Monday, April 01, 2013

I Make A Mean Pesto And Know How To Iron A Man's Shirt

Don't forget to put that in my obituary, should I ever evaporate.  Don't mention that I don't iron.

All this is because of a New York Times obituary for Yvonne Brill, a rocket scientist.  It initially began like this:
She made a mean beef stroganoff, followed her husband from job to job and took eight years off from work to raise three children. “The world’s best mom,” her son Matthew said.
After many complaints, the lede was changed into this:
She was a brilliant rocket scientist who followed her husband from job to job and took eight years off from work to raise three children. “The world’s best mom,” her son Matthew said.
 The obituary then continues:
Yvonne Brill, who died on Wednesday at 88 in Princeton, N.J., in the early 1970s invented a propulsion system to help keep communications satellites from slipping out of their orbits.
The system became the industry standard, and it was the achievement President Obama mentioned in 2011 in presenting her with the National Medal of Technology and Innovation.
Her personal and professional balancing act also won notice. In 1980, Harper’s Bazaar magazine and the DeBeers Corporation gave her their Diamond Superwoman award for returning to a successful career after starting a family.
Mrs. Brill — she preferred to be called Mrs., her son said — is believed to have been the only woman in the United States who was actually doing rocket science in the mid-1940s, when she worked on the first designs for an American satellite.
So weird.  The obvious interpretation of all that is to reassure people that Yvonne Brill may have been a rocket scientist, but don't worry.  She put her family first and cooked, too.  She was still a woman.

And that's how most of the criticism goes.  It is deserved, I believe, but I don't think the writer necessarily intended to write such an obituary.  This is because the little shock caused by the first and second paragraph has some literary merit:  You lead the reader in one direction and then flip her or him over and present something quite different.  That way the "different" will stick to your mind.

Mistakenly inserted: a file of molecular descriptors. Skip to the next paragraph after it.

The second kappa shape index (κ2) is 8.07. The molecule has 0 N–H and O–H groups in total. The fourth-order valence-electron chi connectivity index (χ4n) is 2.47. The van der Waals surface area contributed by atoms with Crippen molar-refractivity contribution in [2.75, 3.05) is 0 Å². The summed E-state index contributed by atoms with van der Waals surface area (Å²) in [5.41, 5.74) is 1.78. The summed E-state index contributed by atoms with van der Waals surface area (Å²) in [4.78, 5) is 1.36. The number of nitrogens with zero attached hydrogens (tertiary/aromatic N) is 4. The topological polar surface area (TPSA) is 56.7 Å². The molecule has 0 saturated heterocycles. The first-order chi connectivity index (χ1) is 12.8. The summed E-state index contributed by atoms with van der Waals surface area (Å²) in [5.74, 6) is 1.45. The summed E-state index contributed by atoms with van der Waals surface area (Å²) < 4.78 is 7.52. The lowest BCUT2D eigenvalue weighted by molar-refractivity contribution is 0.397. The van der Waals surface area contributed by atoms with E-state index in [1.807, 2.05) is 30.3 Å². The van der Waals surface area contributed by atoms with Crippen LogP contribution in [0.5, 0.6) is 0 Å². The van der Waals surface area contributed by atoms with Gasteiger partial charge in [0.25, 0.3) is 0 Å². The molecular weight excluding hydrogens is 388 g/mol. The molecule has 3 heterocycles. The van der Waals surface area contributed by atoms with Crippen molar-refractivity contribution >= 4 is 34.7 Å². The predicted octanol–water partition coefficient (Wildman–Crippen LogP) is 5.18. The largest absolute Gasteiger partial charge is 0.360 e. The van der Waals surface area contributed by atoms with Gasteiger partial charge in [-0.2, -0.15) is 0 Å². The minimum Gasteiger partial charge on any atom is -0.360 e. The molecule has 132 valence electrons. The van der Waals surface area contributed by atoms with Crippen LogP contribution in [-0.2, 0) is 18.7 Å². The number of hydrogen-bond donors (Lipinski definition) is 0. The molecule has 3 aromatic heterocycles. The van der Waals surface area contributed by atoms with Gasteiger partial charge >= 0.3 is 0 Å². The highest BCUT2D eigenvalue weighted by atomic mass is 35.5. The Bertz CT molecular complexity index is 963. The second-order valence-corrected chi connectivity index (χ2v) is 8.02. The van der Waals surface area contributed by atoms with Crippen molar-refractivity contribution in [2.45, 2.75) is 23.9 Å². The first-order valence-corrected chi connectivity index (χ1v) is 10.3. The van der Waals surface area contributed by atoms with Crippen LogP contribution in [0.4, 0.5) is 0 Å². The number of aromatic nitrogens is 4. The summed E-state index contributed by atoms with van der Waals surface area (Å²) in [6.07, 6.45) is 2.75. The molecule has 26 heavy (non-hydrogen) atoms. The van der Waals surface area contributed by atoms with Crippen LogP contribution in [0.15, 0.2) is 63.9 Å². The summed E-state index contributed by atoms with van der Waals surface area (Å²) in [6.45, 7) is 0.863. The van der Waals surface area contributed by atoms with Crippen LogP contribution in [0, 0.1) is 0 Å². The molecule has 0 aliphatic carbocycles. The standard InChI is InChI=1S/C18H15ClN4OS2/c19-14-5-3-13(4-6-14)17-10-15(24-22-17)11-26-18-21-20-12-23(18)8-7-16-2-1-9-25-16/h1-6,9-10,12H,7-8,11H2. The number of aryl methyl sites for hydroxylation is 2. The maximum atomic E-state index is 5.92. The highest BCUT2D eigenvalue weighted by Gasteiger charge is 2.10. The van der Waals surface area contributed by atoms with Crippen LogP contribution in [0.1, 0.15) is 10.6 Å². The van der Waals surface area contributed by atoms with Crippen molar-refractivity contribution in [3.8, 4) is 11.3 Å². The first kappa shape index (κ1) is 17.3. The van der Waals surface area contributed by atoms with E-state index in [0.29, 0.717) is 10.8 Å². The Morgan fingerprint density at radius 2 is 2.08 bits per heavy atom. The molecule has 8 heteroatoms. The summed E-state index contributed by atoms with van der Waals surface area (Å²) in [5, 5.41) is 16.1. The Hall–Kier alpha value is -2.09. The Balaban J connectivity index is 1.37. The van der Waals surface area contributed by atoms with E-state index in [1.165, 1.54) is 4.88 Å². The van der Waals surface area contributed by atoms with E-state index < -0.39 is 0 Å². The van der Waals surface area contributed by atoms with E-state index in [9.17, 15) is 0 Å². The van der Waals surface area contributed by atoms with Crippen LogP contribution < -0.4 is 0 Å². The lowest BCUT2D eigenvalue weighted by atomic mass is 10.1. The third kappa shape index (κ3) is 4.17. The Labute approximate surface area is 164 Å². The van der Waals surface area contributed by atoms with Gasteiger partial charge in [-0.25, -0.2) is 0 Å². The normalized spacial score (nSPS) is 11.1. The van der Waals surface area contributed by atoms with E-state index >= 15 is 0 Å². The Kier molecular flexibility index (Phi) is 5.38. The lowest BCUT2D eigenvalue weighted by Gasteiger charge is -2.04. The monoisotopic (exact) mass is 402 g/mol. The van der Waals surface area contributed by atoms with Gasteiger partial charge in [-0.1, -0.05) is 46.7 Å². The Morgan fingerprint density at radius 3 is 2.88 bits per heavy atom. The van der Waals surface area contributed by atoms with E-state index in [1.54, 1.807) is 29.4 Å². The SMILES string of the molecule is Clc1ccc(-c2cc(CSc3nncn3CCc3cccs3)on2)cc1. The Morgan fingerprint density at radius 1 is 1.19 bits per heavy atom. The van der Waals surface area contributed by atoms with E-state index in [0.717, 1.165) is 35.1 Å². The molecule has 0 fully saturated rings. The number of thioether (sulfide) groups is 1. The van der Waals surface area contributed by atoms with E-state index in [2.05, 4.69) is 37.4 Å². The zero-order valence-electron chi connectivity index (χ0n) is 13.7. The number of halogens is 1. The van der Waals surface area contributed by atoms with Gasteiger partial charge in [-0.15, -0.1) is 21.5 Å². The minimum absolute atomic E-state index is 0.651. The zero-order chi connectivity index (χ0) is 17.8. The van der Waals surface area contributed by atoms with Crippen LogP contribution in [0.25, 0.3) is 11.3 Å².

Where it failed is in the invisibility of how women are viewed in general, and that's how it became ripe material for those reversals the Salon article posts.  Something that would have worked for the obituary of a generic Great Man (pick a hobby, such as fly fishing, to begin with, say)  does NOT work for the obituary of a generic Great Woman, because of the gender role schema.   Women are expected to cook and expected to be great mothers if they have children.  Women are not expected to be rocket scientist.

I'm trying to think how Einstein's obituary would have read had we started with what kind of a father he was. Hmm.
Added later:  This post supports my guess that the transition was intended as something different:
“I’m surprised,” he said. “It never occurred to us that this would be read as sexist.” He said it was important for obituaries to put people in the context of their time and that this well-written obituary did that effectively. He also observed that the references in the first paragraph to cooking and being a mother served as an effective set-up for the “aha” of the second paragraph, which revealed that Mrs. Brill was an important scientist.
But his surprise was because of that invisibility of the way female researchers are traditionally regarded.